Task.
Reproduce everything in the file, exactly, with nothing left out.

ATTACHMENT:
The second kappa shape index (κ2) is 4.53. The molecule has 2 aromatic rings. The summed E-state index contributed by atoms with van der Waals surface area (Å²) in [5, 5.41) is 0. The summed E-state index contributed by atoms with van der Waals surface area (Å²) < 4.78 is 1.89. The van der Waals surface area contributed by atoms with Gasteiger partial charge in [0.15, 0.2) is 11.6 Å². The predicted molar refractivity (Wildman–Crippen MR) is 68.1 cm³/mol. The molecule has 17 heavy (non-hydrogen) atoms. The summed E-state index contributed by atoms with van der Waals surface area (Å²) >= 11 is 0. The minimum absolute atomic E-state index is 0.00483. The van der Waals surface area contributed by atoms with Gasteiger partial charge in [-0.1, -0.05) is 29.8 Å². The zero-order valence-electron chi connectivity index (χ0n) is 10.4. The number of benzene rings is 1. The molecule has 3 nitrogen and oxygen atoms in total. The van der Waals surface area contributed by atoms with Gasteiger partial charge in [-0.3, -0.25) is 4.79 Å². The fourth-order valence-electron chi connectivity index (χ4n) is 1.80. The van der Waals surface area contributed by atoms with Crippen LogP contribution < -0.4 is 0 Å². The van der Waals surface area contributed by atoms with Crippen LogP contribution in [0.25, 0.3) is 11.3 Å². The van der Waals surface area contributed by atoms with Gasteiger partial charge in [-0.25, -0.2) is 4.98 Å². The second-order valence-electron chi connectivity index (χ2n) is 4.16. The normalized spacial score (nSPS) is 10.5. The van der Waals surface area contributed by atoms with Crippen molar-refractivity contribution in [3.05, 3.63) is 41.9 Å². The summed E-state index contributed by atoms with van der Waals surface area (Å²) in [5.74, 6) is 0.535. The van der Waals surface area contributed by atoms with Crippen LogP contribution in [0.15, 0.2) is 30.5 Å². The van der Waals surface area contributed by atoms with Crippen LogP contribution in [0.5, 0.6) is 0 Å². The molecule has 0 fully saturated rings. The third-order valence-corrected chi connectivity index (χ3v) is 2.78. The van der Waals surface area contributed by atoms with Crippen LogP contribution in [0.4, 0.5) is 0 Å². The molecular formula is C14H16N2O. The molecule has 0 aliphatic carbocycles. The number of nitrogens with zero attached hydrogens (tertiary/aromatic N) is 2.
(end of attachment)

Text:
The second kappa shape index (κ2) is 4.53. The molecule has 2 aromatic rings. The summed E-state index contributed by atoms with van der Waals surface area (Å²) in [5, 5.41) is 0. The summed E-state index contributed by atoms with van der Waals surface area (Å²) < 4.78 is 1.89. The van der Waals surface area contributed by atoms with Gasteiger partial charge in [0.15, 0.2) is 11.6 Å². The predicted molar refractivity (Wildman–Crippen MR) is 68.1 cm³/mol. The molecule has 17 heavy (non-hydrogen) atoms. The summed E-state index contributed by atoms with van der Waals surface area (Å²) >= 11 is 0. The minimum absolute atomic E-state index is 0.00483. The van der Waals surface area contributed by atoms with Gasteiger partial charge in [-0.1, -0.05) is 29.8 Å². The zero-order valence-electron chi connectivity index (χ0n) is 10.4. The number of benzene rings is 1. The molecule has 3 nitrogen and oxygen atoms in total. The van der Waals surface area contributed by atoms with Gasteiger partial charge in [-0.3, -0.25) is 4.79 Å². The fourth-order valence-electron chi connectivity index (χ4n) is 1.80. The van der Waals surface area contributed by atoms with Crippen LogP contribution < -0.4 is 0 Å². The van der Waals surface area contributed by atoms with Crippen LogP contribution in [0.25, 0.3) is 11.3 Å². The van der Waals surface area contributed by atoms with Gasteiger partial charge in [-0.25, -0.2) is 4.98 Å². The second-order valence-electron chi connectivity index (χ2n) is 4.16. The normalized spacial score (nSPS) is 10.5. The van der Waals surface area contributed by atoms with Crippen molar-refractivity contribution in [3.05, 3.63) is 41.9 Å². The summed E-state index contributed by atoms with van der Waals surface area (Å²) in [5.74, 6) is 0.535. The van der Waals surface area contributed by atoms with Crippen LogP contribution in [0.15, 0.2) is 30.5 Å². The van der Waals surface area contributed by atoms with Crippen LogP contribution in [0.5, 0.6) is 0 Å². The molecule has 0 fully saturated rings. The third-order valence-corrected chi connectivity index (χ3v) is 2.78. The van der Waals surface area contributed by atoms with Crippen LogP contribution in [0.4, 0.5) is 0 Å². The molecular formula is C14H16N2O. The molecule has 0 aliphatic carbocycles. The number of nitrogens with zero attached hydrogens (tertiary/aromatic N) is 2.